Set reasonable goals for yourself. You’re likely not going to run a marathon on your first try, but you might be able to run a lap around the track. If running a marathon is your long-term goal, make running a mile with ease your short-term goal and build up from there.

Some patients prefer scheduling early morning classes, like group cycling or a dance class. Having something scheduled decreases the chances of procrastination and takes up more hours of the day, which is a good thing for those struggling with too much time.

2. Practicing Mindfulness

In the simplest sense, mindfulness is the practice of being present in life, opening your mind to a greater awareness of the world. Our brains are shaped by our past experiences, including those throughout active addiction. Practicing acts of mindfulness helps repair and reshape the brain for greater control and awareness.

You don’t even have to get out of bed to be mindful. Once you wake up, you can either remain lying down or sit with your shoulders back and chest upright. Once you’re comfortable, begin a simple breathing exercise following these easy steps:

  1. Rest one hand on your chest and one on your belly, under your ribs.
  2. Breathe deeply into your belly through your nose, allowing your hand to rise with your belly.
  3. Hold for three seconds.
  4. Breathe out through your mouth slowly, trying your best to keep your exhale as long as your inhale, and vice versa.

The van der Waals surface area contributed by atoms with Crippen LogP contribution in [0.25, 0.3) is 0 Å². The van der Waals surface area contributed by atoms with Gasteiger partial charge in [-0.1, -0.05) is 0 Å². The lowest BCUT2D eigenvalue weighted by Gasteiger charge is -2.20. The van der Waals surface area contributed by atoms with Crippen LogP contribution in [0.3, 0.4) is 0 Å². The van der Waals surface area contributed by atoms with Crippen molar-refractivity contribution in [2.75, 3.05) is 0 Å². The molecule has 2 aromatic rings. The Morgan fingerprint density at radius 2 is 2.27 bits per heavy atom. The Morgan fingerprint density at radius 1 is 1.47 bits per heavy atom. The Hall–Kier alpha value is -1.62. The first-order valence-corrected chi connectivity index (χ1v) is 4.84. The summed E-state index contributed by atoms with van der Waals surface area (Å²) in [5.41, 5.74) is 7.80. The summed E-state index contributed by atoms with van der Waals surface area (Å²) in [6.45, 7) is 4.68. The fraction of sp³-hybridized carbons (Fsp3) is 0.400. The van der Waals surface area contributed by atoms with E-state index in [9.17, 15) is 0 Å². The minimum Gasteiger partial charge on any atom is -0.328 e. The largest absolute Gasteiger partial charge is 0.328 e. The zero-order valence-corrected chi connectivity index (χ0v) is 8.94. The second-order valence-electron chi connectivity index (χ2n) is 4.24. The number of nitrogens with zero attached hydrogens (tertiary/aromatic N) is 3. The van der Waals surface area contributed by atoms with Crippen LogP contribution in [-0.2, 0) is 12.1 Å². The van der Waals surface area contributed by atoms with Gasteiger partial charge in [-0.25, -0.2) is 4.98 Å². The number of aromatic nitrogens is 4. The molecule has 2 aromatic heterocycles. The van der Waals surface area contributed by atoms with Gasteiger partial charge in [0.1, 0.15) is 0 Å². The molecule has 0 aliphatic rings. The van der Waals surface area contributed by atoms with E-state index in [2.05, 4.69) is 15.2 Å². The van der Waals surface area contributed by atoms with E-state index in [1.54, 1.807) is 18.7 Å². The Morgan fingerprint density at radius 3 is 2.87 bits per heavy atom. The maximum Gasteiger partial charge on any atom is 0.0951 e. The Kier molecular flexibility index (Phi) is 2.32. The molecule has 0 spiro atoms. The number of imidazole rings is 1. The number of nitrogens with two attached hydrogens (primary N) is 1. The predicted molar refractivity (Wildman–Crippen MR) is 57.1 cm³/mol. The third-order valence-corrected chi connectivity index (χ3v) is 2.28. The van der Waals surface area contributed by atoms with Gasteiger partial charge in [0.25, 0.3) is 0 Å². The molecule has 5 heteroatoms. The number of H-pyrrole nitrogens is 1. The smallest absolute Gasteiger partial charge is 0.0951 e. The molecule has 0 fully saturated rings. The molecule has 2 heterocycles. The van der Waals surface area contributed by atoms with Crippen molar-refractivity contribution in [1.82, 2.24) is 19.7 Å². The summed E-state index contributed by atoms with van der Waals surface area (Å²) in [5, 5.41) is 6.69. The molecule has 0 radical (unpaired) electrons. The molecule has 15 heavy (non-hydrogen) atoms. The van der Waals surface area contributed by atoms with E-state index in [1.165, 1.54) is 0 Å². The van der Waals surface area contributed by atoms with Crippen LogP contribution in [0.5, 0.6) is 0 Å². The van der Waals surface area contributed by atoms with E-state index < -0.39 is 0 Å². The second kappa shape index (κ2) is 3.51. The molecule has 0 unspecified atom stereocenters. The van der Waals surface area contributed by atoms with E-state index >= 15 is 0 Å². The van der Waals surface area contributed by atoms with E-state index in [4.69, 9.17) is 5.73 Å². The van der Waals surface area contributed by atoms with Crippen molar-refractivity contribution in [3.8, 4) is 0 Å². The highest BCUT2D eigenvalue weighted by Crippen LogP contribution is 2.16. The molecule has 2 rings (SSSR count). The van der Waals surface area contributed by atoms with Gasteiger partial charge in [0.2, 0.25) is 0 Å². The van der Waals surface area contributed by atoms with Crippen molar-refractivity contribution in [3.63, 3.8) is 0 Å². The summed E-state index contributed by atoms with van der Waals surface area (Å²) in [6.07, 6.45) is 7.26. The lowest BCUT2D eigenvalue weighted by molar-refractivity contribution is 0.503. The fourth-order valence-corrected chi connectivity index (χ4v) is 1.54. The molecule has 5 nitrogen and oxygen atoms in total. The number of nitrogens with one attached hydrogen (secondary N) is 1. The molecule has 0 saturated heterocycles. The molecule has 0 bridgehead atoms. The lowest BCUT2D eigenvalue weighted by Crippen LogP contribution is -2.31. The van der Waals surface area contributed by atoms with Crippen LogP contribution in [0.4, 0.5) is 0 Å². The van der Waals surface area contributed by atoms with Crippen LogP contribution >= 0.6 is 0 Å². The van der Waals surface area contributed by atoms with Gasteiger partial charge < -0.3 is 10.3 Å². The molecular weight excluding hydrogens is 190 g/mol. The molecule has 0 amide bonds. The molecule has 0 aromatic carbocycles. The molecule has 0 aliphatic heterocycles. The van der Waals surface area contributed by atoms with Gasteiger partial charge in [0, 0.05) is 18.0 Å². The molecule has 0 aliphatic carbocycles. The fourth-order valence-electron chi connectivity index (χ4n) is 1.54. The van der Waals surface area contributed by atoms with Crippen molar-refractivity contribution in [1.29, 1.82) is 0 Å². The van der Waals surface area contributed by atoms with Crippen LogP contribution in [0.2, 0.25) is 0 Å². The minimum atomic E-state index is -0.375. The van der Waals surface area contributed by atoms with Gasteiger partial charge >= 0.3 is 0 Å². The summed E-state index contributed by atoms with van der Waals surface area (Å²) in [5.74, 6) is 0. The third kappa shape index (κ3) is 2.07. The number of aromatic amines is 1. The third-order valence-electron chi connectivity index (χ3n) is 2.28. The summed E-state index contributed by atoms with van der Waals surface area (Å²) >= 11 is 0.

5. Repeat this exercise about 3 to 10 times, making each inhale and exhale last longer than the previous.

To combine the benefits of exercise and mindfulness, try incorporating yoga practices into your morning routine. Yoga reduces the impact of exaggerated stress responses, lessening the intense feelings associated with anxiety and depression. Styles vary, with some being more strenuous while others focus more on mind-body connections, so choose a practice that works for you.

3. Gardening

Some patients prefer to release their minds of cravings by changing their scenery. Whether you have a green thumb or not, consider starting a garden. You don’t need an extensive amount of land — just a small plot will do. Or, consider growing pot-friendly plants like strawberries, lavender and mint.

You can benefit from growing a garden by:

  • Learning how to let go: You may relate to the feeling of not having control. Gardens offer the perfect balance of having control of your own environment and learning how to be okay when something goes wrong, like if a plant dies or a curious and hungry animal finds your produce.
  • Developing a growth mindset: Every day comes with new obstacles. For people with a growth mindset, they see “failure” as a learning opportunity. Don’t be afraid of failure, like accidentally sowing your seeds wrong. Instead, accept the learning opportunities, like learning how to sow your seeds right next year, or, concerning recovery, trying a new form of counseling.